In order to mark your 25th birthday, the Pew Research Center has released a new survey that provides an overview of your growth and impact:
- 87 percent of American adults now use the internet, with near-saturation usage among those living in households earning $75,000 or more (99 percent), young adults ages 18-29 (97 percent), and those with college degrees (97 percent).
- 68 percent of adults connect to the internet with mobile devices like smartphones or tablet computers.
- 90 percent of internet users say the internet has been a good thing for them personally and only 6 percent say it has been a bad thing, while 3 percent volunteer that it has been some of both.
- 76 percent of internet users say the internet has been a good thing for society, while 15 percent say it has been a bad thing and 8 percent say it has been equally good and bad.
The survey— based on data from telephone interviews conducted from January 2014 among a sample of 1,006 adults ages 18 and older— also shows how you have become an indispensable part of our everyday lives. Over 50 percent of internet users say the internet would be, at minimum, “very hard” to give up, compared with 38 percent in 2006. Among those internet users who said it would be very hard to let you go, 61 percent said being online was essential for work or other reasons.
From the marketing executive who uses you to gather customer information to the student who uses you to conduct research for a school paper and the college grad who uses you to search for a job, you have become the go-to source for information. Today, you are a matchmaker, phone book, shopping network, data storage and management service, and a social hub. Most people believe that you are responsible for their relationships with family and friends.
According to the Pew Research Center, 67 percent of internet users say their online communication with family and friends has generally strengthened those relationships. For proof of your ability to keep families together, just ask the grandparents who now have Facebook pages. They have discovered, as awkward as it might be, that you provide them with a way to be “cool” while keeping track of their grandkids. This also holds true people who use you to connect with other long-distance family members.
The bottom line is that you have become a global village of immediate information. And you have given us freedom and a voice with our very own forum that we can use anyway we see fit. For that, we thank you!
Now that you have officially joined “the rat race” to capture your share of the 72 percent of American adults’—using social media— attention, have you identified your metrics? Are you meeting your ROI expectations?
After all, you developed a strategic plan, joined a few social media networks, hired a social media specialist, and established a substantial fan base. And you are using services like Google Analytics and YouTube insights to measure the efficacy of your online presence.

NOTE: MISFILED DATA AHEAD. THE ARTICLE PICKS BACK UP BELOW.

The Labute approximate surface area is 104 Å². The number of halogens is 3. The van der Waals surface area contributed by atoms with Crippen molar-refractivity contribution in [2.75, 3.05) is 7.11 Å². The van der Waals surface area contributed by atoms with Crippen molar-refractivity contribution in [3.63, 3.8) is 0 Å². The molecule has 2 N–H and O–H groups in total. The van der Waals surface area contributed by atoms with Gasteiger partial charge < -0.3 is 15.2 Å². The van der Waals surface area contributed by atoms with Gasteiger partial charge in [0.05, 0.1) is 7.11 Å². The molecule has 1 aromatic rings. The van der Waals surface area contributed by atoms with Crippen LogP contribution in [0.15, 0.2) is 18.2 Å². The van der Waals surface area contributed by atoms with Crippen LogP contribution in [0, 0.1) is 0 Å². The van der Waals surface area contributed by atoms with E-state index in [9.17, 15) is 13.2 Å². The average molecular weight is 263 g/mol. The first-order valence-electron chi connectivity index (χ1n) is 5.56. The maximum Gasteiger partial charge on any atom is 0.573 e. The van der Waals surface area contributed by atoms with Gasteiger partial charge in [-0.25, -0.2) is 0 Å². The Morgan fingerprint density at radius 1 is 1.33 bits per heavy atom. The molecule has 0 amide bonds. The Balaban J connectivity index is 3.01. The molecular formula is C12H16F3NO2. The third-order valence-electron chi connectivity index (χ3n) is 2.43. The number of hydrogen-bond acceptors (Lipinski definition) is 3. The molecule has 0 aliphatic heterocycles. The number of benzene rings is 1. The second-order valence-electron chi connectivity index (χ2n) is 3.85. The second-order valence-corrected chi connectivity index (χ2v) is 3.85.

What else can you do?
One suggestion is to check out your competitors’ social media presence and ask yourself the following questions:
- What strategies are they using to recruit loyal brand promoters? i.e., promotional contest, coupons, etc.
- How are they converting visitors into customers?
Good day youth marketers! Just in case you missed my last post “Teens leap to Mars, while adults remain on Earth”, I decided to do a quick recap for you.
This time, however, I decided to add some statistics that offer further insight into our fickle little bunch or what many marketers are referring too as the most skeptical and hard to reach generation than any other before them.
The following stats—assembled by Digiday—are just another attempt to solve a puzzle that’s bewildering many marketers: how do you capture and hold the attention of Generation Y, or the millennials?
- There are about 79 million millennials in the U.S., versus the 48 million Generation Xers (born between 1965 and 1980). (ComScore)
- Millennials will make up 50 percent of the U.S. workforce by 2030. (Bureau of Labor Statistics)
- 27 percent of millennials are self-employed. (The Millennial Generation Research Review)
- 80 percent of millennials sleep with their phones next to their beds. (The Millennial Generation Research Review)
- Millennials send about 20 texts per day. (Pew Social Trends)
- The purchasing power of millennials is estimated to be $170 billion per year. (ComScore)
- 56 percent of millennials think technology helps people use their time more efficiently. (Pew Social Trends)
- 14 percent of millennials use Twitter. (Pew Social Trends)
- 31 percent of millennials said they earn enough money to lead the kind of life they want, versus 46 percent of Gen Xers. (Pew Social Trends)
- 41 percent of millennials have no landline at home and rely on their cellphones for communication. (Pew Social Trends)